I appreciate your documentation, Dave. Another landmark being tossed in the trash as a result of the Landmark Preservation Commission’s negligence!!!
Please help me with this favor. Does anyone have a photo of the Trylon Theater’s exterior, that was taken prior to the tale end of 1999 (the theater’s closing)? I am looking for a photo that shows NO missing tiles on the central portion of the marquee. The photo can even be as far back as the 1970’s. Please e-mail
Thank you for the encouragement & your support, M Horner! I found some photos of the theater in its glory days. It can be accessed as follows: View link
We are the community, & we want the RKO Keith’s Theatre RESTORED in its entirety!!!!! Everyone, please spread the word, & sign our petition.
I don’t believe that it’s too late. I proceed my preservation efforts with optimism. You’re doing a superb job, Tom! And Jeffrey, a very well composed letter to the editor indeed! I urge all to sign the RKO Keith petition.
As many Cinema Treasures members as possible should write letters to our locally “elected” politicians and Community Board 7 regarding the proposed Boymelgreen heritage trasher. Let your voice be heard!!! Also, voice your opinion and write letters to the editor of various newspapers. Every bit helps! Did anyone think of starting an online/offline petition? Why doesn’t Mr. Boymelgreen AT LEAST build above the cherished RKO Keith? A lobby is a head without brains! Please share your thoughts. Thank you!
I meant “The” in my first sentence above. I am sorry that I do not have any current or semi-current photos of the RKO Keith. Perhaps the Theater Historical Society could be of help. Good luck!
To KenRaniere & fellow members:
This Preservation League of NY has an extremely useful legislative action center. This might be integral in assisting anyone willing to salvage architectural elements/molds of plaster, or acquire permission to go inside & take photos. Please follow this link:
The most recent article documenting the Trylon Theater preservation effort was published on 12/29/05, & reported by Zach Patberg of the Forest Hills Ledger. It’s entitled “Work Stops on Trylon Renovation…Bad Permit Stops Trylon Work.”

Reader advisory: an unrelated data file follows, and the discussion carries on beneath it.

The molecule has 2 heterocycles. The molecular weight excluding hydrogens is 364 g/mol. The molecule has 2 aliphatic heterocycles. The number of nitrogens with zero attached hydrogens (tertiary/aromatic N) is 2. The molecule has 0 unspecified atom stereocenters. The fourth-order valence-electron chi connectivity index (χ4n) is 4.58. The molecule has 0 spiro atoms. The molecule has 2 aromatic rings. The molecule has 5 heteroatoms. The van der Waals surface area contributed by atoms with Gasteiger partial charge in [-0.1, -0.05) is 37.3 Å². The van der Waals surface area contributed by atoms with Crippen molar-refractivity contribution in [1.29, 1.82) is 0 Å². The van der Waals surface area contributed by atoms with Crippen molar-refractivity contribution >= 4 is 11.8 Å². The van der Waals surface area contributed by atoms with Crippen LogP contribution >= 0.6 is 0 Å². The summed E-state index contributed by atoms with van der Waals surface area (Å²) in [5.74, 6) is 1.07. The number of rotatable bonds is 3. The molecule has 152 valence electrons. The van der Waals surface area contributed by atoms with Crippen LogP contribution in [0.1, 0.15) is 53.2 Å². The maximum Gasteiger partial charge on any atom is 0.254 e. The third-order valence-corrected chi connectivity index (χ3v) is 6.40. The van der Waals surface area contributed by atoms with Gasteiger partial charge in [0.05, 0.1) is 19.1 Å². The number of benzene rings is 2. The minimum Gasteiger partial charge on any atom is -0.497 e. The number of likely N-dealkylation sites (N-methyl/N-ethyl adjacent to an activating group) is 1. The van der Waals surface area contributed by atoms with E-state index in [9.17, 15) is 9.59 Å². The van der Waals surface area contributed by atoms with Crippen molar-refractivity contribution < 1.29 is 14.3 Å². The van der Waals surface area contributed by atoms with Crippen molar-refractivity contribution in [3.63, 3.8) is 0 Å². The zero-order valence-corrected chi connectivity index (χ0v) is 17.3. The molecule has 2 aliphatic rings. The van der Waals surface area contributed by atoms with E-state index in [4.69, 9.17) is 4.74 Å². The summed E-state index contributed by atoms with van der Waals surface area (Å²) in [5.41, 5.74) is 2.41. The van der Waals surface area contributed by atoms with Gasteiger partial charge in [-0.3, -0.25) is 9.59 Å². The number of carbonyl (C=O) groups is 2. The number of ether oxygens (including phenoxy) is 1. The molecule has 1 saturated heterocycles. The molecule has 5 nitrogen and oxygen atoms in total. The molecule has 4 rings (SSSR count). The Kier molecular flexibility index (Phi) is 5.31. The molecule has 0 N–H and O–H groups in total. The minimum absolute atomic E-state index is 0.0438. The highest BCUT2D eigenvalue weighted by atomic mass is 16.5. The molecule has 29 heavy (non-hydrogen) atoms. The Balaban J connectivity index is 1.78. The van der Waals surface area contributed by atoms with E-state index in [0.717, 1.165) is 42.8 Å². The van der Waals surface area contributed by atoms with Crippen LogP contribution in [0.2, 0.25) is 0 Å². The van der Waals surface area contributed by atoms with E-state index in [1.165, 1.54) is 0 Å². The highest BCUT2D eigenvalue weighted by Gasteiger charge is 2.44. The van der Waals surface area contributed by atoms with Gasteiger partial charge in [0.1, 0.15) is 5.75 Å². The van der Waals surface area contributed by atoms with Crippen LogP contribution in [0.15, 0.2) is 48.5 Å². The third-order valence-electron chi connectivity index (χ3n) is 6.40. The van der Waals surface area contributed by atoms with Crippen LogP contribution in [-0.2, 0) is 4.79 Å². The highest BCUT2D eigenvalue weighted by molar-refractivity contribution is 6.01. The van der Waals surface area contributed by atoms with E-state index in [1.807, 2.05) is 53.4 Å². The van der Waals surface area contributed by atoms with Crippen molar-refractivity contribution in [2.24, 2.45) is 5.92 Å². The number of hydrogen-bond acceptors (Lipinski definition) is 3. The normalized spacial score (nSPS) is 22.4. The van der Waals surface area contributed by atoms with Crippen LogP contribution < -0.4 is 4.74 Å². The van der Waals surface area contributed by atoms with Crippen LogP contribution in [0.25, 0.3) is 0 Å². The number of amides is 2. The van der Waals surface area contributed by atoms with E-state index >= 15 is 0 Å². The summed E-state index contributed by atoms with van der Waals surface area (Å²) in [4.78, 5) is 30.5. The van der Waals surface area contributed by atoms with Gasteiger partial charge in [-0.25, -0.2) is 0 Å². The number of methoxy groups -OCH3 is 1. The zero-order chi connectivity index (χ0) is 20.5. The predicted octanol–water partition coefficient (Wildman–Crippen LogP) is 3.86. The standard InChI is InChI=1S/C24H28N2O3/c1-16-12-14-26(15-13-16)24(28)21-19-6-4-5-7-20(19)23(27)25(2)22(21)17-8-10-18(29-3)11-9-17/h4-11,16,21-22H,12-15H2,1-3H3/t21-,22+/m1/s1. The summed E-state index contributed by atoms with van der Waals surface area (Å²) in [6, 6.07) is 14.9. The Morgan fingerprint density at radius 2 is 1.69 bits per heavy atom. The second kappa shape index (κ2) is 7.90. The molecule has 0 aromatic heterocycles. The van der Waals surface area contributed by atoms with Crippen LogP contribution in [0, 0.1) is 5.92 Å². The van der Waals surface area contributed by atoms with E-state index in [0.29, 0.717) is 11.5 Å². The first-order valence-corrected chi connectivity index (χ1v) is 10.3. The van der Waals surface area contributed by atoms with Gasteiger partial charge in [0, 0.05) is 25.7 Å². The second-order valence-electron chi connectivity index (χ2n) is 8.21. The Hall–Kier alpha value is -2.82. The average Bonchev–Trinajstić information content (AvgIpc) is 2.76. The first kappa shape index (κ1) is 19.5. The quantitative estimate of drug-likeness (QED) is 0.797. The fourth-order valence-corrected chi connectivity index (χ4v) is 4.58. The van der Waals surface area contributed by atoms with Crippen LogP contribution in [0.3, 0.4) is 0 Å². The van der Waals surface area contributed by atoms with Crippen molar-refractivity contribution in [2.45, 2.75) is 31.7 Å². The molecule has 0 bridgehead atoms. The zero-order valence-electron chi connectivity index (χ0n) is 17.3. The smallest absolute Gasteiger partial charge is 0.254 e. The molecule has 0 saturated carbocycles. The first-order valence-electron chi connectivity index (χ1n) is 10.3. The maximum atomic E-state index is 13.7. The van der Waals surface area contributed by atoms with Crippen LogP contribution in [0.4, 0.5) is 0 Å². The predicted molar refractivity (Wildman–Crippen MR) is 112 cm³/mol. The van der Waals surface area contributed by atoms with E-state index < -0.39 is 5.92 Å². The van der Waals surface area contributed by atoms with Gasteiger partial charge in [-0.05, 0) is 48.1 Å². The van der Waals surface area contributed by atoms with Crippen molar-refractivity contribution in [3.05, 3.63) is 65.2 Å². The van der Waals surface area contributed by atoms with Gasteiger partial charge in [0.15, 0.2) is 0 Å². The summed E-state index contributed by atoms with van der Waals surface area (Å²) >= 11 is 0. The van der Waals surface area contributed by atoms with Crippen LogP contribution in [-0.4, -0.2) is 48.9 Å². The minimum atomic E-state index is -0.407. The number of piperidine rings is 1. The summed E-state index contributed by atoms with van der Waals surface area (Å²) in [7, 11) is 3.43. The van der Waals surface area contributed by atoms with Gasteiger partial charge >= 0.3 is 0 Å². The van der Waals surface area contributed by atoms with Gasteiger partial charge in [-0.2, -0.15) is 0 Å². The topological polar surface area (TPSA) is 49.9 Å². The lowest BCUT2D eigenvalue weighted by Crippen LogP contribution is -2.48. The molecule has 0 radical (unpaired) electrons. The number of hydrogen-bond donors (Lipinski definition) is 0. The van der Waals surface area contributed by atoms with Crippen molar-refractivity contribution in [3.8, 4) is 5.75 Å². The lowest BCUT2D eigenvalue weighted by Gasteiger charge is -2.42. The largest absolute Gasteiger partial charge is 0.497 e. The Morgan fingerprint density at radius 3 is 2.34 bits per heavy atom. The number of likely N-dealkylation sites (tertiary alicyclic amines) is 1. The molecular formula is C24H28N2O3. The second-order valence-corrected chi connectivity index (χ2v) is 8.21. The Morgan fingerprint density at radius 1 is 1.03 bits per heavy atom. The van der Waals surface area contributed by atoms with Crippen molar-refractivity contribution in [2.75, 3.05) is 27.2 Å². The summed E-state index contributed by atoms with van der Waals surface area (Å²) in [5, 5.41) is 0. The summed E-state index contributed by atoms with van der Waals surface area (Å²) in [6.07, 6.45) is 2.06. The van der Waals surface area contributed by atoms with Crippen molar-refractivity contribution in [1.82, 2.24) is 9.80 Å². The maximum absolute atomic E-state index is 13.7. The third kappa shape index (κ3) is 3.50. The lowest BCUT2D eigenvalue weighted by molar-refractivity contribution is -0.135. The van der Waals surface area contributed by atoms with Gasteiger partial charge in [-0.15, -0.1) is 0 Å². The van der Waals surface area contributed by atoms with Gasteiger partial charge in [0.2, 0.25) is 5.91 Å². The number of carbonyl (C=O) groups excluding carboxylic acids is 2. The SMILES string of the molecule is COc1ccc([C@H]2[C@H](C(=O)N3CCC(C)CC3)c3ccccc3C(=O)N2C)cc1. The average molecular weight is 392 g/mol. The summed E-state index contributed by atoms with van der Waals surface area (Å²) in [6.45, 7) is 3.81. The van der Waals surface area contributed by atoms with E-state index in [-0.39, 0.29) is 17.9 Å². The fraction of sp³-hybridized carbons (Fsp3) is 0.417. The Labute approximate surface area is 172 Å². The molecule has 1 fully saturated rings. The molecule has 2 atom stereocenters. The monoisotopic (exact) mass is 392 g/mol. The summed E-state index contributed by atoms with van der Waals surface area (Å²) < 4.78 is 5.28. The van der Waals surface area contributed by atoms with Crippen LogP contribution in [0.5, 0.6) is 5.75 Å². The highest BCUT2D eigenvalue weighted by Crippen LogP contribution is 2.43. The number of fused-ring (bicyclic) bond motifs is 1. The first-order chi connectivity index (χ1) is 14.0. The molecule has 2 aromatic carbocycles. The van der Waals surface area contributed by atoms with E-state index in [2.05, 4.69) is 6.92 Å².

The renovation of the historic Trylon Theater has hit a snag after the city ordered the developer to stop work due to a faulty permit.
The property, at 98-81 Queens Blvd., also received a violation on Dec. 16 for doing work while the stop work order was still active, city Department of Buildings spokeswoman Ilyse Fink said.
The delay brought a glimmer of hope, or at least a hint of satisfaction, to a group of preservationists who have long protested the revamping of the Forest Hills theater, a relic of the 1939 World’s Fair that is slated to be converted to a Jewish community center.
Construction began last summer and the crew has so far gutted the interior, removed the mosaic tiles that lined the ticket booth and boarded up the windows. The preservation group, Committee to Save the Trylon, has been pushing for a reversal of this construction as well as a restoration of the Art Deco building’s marquee and glass block projection tower, which have been crumbling since the theater closed in 1999.
“To respect the Trylon’s significance and grandeur…a complete rebuilding of all destroyed architectural features is of utmost importance,” said Michael Perlman, the committee’s chairman.
Perlman, who led a rally in front of the theater in October, said he has recently asked the State Historic Preservation office to assess whether the Trylon was eligible for listing on the National Registrar for Historic Places. If so, the theater’s new owner and soon-to-be tenant, the Educational Center for Russian Jewry, would be required to limit renovation to state standards that preserve the building’s historical integrity and in return receive federal tax credit and other possible funding grants for the property.
Virginia Bartos, a Queens representative with the Preservation Office’s National Registrar and Survey Unit, said she was still waiting to hear from the Jewish center before conducting the assessment.
Messages left with the center went unreturned.
The stop work order, issued in April, was in response to a construction permit filed under the wrong owner, Fink said. An amended application was submitted and the stop work order taken away, but the property’s owner, 99th Street Realty, still cannot resume construction until it files for a new permit and hires new contractors, Fink said.
Robert Forester, of 99th Street Realty, would not comment on the stop worker order or the subsequent violation, saying the project was in the hands of the Jewish center.
According to Perlman, the city’s Landmark Preservation Commission has deemed the Trylon worthy of being landmarked – which would seriously restrict what work can be done on the building , but it would first need approval from Councilwoman Melinda Katz (D-Forest Hills). Calls made to the commission went unreturned.
Katz, who gave $200,000 to the center for renovation, has been reluctant to give her blessing to the landmarking, saying it would slow down construction. Yet a spokesman, James McClelland, said that landmarking starts with the landmarks commission and the councilwoman would follow its lead.
THE NEW RENDERING IS NOWHERE NEAR A REVIVAL. SHAME ON ALL WHO CONTRIBUTED TO THE BELOVED RKO KEITH’S THEATRE’S DEMISE. YOU KNOW WHO YOU ARE!!!